18. Shandra, you’re totally right.I guess I hadn’t even thought about how I was conceptualizing this. For younger kids (like my son’s age) I just don’t want him to get drawn into stuff on the net that he’s not ready to be exposed to yet.
    But for older kids (like my cousin) I’ve really (without realizing it) been thinking in terms of finding evidence of offline stuff. Which means that my concern is that they’re posting the funny happy photos and funny wall posts, but the private stuff is about the wild parties and dangerous chances. And that it’s all hidden from the adults. Not that they’re doing that stuff online, but that it’s happening in our rec rooms and being posted online but not where we can see it.
    This is all so fascinating.

  19. I agree with everything pnuts mama just said.About trust with pre-teen & teenage kids living under your roof — I honestly think parents need to worry less about violating kids’ privacy, and worry more about what their kids are actually doing and what’s being done to their kids.
    When I was a teen living with my parents, they should have totally searched my room, read my diary, and rifled through the shoebox of notes between me & my friends. Then they should have had a dialogue with me about what they uncovered that I wasn’t telling them: that I was drinking, sexing, sneaking out of the house, considering suicide, shoplifting, etc. Ugly stuff. But denial was a lot easier for them, I suppose. My point? The norm is that kids do crazy bad things behind parents’ backs. Why parents fetishize “trusting” so much is beyond me – though I suppose denial is a powerful force.
    My son is still a baby, and I, too, fear the wild technology of the future. Like my grandma used to say “Nothing good ever happens after midnight.” My gut is now telling me that “Nothing good ever happens to kids on social networking sites.” Does anyone have a perspective about banning them entirely for the whole family? What could be the consequences of allowing your kid to start using the sites only when they’re in college? Or is banning such sites a pipe dream, given all of the handheld technology these days?

  20. once they are old enough for a smart phone, or computer not in rec room, at least in my opinion, they are old enough for a car yada yada yada. I think at that point, you have to lean on the teaching them about being online–lots and lots of things about being online—don’t believe everything you read, biases of online gossip pages, even blogs, making sure you represent yourself like you want to be represented, privacy in a digital world, talking on a cell phone in public places, copyright laws, etc.

  21. I like that, “nothing good happens after midnight” As a child, we didn’t talk on the phone after 10pm, and my husband and I still institute that for ourselves, and we’re grown. Now if someone calls us late, we think that it is an emergency. I think we can have the same thing…no computer or social networking after a certain time. I don’t think you can limit access to certain sites until college, but I don’t know since I was in college when I first had high speed Internet access.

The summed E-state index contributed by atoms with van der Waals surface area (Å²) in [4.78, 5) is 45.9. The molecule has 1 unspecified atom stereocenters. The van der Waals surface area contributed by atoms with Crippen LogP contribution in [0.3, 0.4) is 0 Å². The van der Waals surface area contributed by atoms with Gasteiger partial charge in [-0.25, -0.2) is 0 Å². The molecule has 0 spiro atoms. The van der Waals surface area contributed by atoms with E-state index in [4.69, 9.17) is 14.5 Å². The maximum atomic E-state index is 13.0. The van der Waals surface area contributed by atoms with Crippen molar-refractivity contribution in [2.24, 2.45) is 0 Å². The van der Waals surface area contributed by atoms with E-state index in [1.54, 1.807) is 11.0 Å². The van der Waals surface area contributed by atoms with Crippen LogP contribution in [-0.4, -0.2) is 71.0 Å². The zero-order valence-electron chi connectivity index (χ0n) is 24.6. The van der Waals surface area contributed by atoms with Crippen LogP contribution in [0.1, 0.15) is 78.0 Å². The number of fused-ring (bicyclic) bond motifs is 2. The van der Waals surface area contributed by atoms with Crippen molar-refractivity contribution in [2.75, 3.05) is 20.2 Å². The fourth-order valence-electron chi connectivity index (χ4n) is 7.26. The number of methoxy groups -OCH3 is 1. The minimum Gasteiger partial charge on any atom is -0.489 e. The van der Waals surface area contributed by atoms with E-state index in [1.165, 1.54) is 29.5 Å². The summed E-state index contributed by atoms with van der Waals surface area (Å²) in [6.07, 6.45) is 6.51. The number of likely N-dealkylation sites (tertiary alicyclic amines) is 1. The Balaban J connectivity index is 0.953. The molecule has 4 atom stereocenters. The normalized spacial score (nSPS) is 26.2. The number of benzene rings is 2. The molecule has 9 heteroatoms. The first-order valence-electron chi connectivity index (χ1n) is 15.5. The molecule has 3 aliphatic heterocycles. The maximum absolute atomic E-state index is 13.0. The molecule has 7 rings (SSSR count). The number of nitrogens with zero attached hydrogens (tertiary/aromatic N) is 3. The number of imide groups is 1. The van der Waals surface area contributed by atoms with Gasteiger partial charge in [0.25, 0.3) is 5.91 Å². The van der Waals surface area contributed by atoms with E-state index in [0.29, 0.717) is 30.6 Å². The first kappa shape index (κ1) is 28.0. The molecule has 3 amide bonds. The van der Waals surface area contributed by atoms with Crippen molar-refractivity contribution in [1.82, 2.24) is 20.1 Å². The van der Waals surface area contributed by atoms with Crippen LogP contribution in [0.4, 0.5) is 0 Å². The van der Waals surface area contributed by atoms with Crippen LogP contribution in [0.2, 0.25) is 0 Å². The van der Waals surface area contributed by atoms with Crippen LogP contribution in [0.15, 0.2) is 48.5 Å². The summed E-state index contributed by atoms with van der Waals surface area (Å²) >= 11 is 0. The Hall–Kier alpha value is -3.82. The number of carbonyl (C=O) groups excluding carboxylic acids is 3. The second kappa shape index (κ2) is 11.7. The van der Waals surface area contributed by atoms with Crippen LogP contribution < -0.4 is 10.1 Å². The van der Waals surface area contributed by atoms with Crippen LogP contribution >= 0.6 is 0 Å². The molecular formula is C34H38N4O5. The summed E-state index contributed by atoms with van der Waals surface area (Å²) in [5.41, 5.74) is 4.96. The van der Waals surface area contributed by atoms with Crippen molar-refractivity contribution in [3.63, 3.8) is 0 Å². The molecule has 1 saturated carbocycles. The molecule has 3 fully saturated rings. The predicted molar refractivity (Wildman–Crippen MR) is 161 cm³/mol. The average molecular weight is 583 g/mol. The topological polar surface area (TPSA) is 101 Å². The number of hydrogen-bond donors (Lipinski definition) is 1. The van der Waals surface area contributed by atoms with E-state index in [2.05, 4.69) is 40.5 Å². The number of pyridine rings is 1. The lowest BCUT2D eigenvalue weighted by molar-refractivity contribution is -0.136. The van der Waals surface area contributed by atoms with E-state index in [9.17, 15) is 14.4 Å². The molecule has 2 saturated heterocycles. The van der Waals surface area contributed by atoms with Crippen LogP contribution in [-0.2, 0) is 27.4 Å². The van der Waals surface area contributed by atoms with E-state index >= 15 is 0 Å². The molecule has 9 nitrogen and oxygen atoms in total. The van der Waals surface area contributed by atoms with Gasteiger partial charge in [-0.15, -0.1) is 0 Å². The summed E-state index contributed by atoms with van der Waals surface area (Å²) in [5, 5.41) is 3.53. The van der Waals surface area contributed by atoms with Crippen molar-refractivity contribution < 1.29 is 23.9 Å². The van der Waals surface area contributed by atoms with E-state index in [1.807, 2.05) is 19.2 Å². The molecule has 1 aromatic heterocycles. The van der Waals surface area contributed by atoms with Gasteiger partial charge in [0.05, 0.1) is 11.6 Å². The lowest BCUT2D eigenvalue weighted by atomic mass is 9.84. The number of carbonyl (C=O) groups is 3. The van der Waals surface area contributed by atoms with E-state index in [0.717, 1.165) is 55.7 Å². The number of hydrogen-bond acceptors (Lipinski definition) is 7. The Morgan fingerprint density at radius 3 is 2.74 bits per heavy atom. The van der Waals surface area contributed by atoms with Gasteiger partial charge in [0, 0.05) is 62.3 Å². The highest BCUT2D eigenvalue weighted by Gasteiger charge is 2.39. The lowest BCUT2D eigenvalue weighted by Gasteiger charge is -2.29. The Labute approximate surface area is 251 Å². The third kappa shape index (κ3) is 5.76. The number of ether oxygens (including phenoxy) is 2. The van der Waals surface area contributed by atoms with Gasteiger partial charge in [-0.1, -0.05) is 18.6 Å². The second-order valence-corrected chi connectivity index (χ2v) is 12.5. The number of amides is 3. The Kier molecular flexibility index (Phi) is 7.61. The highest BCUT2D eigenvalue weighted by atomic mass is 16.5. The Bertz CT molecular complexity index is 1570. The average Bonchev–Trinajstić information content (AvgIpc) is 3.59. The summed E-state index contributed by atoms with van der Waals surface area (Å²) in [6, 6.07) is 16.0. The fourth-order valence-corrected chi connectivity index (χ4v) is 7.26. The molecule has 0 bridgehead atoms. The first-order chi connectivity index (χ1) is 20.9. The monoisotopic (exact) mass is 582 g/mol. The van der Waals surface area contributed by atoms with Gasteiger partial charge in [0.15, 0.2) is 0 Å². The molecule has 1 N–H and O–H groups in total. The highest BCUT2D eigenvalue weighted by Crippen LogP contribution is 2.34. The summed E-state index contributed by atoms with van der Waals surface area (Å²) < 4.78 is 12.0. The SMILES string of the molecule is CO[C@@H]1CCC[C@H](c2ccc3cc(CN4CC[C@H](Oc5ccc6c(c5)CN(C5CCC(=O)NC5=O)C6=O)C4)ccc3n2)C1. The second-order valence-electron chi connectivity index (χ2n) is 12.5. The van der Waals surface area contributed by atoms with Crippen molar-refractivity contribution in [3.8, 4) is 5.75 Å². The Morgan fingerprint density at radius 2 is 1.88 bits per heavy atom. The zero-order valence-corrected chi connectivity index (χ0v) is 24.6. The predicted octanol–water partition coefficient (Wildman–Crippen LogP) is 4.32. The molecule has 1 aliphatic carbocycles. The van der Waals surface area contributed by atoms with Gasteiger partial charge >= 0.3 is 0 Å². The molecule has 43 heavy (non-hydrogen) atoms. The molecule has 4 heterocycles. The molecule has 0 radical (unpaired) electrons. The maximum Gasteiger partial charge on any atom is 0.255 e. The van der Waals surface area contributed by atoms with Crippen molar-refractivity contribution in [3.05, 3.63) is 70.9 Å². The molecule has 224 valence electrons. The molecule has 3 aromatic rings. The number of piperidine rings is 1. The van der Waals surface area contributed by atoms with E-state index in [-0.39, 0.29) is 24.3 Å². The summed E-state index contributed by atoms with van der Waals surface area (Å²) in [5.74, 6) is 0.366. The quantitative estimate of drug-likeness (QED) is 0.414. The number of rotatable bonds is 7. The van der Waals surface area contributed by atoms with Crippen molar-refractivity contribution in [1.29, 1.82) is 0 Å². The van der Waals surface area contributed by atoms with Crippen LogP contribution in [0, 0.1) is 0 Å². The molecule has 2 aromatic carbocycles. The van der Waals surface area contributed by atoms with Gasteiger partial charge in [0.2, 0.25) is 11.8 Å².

22. @Jac- in your position, I’d probably say something directly to my cousin and leave her Mom out of it (for now). As you say, her Mom is dealing with a lot of other stuff, and maybe the girl could use another sympathetic woman to talk to? But that is just me, and I obviously don’t know your family dynamics.Pumpkin is ages away from being online (she’s not even 2!) but Hubby and I think a lot about online privacy. I’ve opted for a sort of in between road- I use an alias, so if I google my real name the only thing I find about me is stuff I have decided to put on my non-anonymous website. I don’t post photos with our faces on my blog. But anyone who knows me IRL could easily recognize me from my blog (and some have), and I share the blog with my family.
    The technology will be different by the time Pumpkin is old enough to need rules on it, and I am too busy thinking about how to handle toddler tantrums to have thought very deeply on this. My gut instinct is that even technophile parents like me and Hubby are probably not going to be up to date enough on the latest things to make good specific rules, so we’re going to need to have some good guiding principles to try to teach Pumpkin.

  23. @Jac – Obviously the danger there is not the pictures, but the party. I would speak to either the cousin or her mum, and I’d get a copy of Guyland – it really is a good book. It focuses on the young men, but it discusses the dangers to young women too.@Hush, honest question – do you think your parents would have really stopped you in the long run from doing those things? Or would there have been a possibility that you would have made bigger mistakes (at least with worse consequences) later?
    I had the pleasure of speaking with Michael Kimmel over the phone and he said what is so disastrous is that kids are really supervised strongly until they go off to college – and then suddenly, no supervision, and they haven’t had the opportunity to make mistakes – and work through their own ethical boundaries – in the meantime. I’m not sure harsh limits are the answer.